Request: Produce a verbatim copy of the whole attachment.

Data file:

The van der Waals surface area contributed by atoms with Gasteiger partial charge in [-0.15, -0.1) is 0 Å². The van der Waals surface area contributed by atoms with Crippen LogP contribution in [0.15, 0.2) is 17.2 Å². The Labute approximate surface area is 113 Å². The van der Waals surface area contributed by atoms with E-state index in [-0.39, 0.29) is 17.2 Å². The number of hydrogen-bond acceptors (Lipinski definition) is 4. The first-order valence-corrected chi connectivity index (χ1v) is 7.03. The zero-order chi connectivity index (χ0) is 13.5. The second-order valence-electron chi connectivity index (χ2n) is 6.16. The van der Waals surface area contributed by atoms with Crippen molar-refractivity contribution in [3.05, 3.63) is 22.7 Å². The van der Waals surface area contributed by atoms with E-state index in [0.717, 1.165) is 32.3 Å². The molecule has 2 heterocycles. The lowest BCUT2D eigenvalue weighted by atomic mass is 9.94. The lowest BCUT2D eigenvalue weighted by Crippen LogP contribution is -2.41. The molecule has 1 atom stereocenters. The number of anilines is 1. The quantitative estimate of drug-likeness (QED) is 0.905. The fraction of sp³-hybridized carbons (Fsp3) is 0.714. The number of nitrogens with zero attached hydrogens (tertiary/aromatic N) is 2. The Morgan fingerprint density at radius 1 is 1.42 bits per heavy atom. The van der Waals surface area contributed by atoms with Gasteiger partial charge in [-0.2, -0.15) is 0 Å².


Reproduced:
The van der Waals surface area contributed by atoms with Gasteiger partial charge in [-0.15, -0.1) is 0 Å². The van der Waals surface area contributed by atoms with Crippen LogP contribution in [0.15, 0.2) is 17.2 Å². The Labute approximate surface area is 113 Å². The van der Waals surface area contributed by atoms with E-state index in [-0.39, 0.29) is 17.2 Å². The number of hydrogen-bond acceptors (Lipinski definition) is 4. The first-order valence-corrected chi connectivity index (χ1v) is 7.03. The zero-order chi connectivity index (χ0) is 13.5. The second-order valence-electron chi connectivity index (χ2n) is 6.16. The van der Waals surface area contributed by atoms with Crippen molar-refractivity contribution in [3.05, 3.63) is 22.7 Å². The van der Waals surface area contributed by atoms with E-state index in [0.717, 1.165) is 32.3 Å². The molecule has 2 heterocycles. The lowest BCUT2D eigenvalue weighted by atomic mass is 9.94. The lowest BCUT2D eigenvalue weighted by Crippen LogP contribution is -2.41. The molecule has 1 atom stereocenters. The number of anilines is 1. The quantitative estimate of drug-likeness (QED) is 0.905. The fraction of sp³-hybridized carbons (Fsp3) is 0.714. The number of nitrogens with zero attached hydrogens (tertiary/aromatic N) is 2. The Morgan fingerprint density at radius 1 is 1.42 bits per heavy atom. The van der Waals surface area contributed by atoms with Gasteiger partial charge in [-0.2, -0.15) is 0 Å².